Police in Honiara have confirmed that three bodies have been found in one of the burnt out buildings in Chinatown after the rioting in the Solomon Islands.
A protest on Wednesday calling for the Solomons Prime Minister Manasseh Sogavare to step down lapsed into major unrest and three days of rioting.
A police forensic team are on the ground and investigations are underway.
A spokesperson said they are yet to confirm the identities of the bodies.
Local reports say the remains are of some of the looters trapped inside the building.
Most of the rioting and looting took place in Chinatown, and our correspondent there said only six buidlings are left standing.
No NZ plans to evacuate citizens
New Zealand has no plans to evacuate its citizens from the troubles in the Solomon Islands, Honiara.
A protest on Wednesday calling for the Solomon Islands prime minister Manasseh Sogavare to stand down lapsed into major unrest which local police were unable to contain.
A spokesperson from the Ministry of Foreign Affairs and Trade said on Friday evening, the High Commission in Honiara is providing Safe Travel advice to New Zealanders in the Solomon Islands.
This includes following the instructions of the local authorities.
In the heart of China Town, where buildings are burning in all sides.This building stands. pic.twitter.com/H0Kgkf6kX7
— Charley Piringi (@cpiringi7) November 25, 2021
The spokesperson said any New Zealanders in the Solomons who have not registered with Safe Travel are advised to do so as soon as possible.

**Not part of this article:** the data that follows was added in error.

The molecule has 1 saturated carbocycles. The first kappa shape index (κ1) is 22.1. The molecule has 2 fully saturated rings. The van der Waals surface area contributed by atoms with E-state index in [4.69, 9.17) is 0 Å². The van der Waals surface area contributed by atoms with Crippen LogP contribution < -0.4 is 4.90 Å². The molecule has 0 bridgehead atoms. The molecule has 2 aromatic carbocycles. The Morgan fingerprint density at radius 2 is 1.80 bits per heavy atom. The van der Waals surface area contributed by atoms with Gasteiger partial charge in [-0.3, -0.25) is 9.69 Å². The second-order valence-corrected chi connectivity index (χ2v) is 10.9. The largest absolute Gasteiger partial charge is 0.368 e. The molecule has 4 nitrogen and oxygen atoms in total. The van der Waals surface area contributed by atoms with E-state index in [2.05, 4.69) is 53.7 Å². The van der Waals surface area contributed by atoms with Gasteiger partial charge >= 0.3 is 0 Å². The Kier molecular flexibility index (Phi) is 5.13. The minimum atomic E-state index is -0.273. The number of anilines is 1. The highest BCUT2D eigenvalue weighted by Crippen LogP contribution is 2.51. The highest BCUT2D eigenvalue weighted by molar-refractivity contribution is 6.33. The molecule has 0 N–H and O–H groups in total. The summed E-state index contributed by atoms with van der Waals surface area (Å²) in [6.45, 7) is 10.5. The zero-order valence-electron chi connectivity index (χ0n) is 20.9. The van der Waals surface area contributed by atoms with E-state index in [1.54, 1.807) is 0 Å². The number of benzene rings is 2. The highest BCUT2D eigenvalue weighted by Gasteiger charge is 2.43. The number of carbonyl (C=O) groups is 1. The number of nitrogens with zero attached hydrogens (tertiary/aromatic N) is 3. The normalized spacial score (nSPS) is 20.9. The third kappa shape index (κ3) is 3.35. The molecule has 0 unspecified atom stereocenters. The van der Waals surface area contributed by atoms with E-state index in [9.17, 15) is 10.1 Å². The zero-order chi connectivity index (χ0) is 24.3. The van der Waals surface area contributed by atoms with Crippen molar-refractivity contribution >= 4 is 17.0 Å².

There are 43 New Zealanders registered on SafeTravel, all believed to be in Honiara.
New Zealanders in Solomon Islands are also urged to exercise care and remain where they are if it is safe to do so, a MFAT spokesperson said in a statement.
“Since 19 March 2020 we have advised all New Zealanders do not travel overseas,” the spokesperson said.
No request for help from Solomons govt – NZ
Earlier, New Zealand’s Trade Minister David Parker issued a statement as acting Foreign Affairs Minister, with Nanaia Mahuta overseas on her first official trip.
Parker said New Zealand had not received any requests for assistance from the Solomons government.
“New Zealand is a long-standing partner of Solomon Islands, and there are deep and enduring connections between our two countries,” Parker said.
“Our engagement in Solomon Islands is guided by the principle of tātou tātou, or all of us acting together for the common good.
“We stand with the government and people of Solomon Islands through this difficult time,” Parker said.
Australia has deployed police and defence force personnel following a request from the Solomon Islands prime minister Manasseh Sogavare.
Community step in to help police
RNZ Pacific correspondent in Honiara Georgina Kekea said police had been able to contain the crowd from going into the main CBD area in Honiara.
She said most of the rioting and looting has been taking place in Chinatown and not so much in the west side of Honiara.
Kekea said members of the community in West Honiara came forward to help the police and make sure people do not damage shops or buildings along the CBD.
“Friday afternoon, some of the mothers and people in the Henderson community marched along the main CBD asking those participating in the riots to just stay back,” she said.
“It’s the Eastern part of Honiara that is still not under control.”
She also said people were looking for food on Friday and that will be an issue for those in Honiara in the coming days.
The overnight curfew declared by the Solomon Islands Governor-General in the capital Honiara has ended.
Sir David Vunagi said the 7pm to 6am curfew would be repeated everyday until revoked.
Sir David had said it was a necessary measure for the preservation of public security.
Only authorised officers were allowed to move within the city during the curfew hours and anyone found breaching the restrictions would be prosecuted.
This article is republished under a community partnership agreement with RNZ.
Article by AsiaPacificReport.nz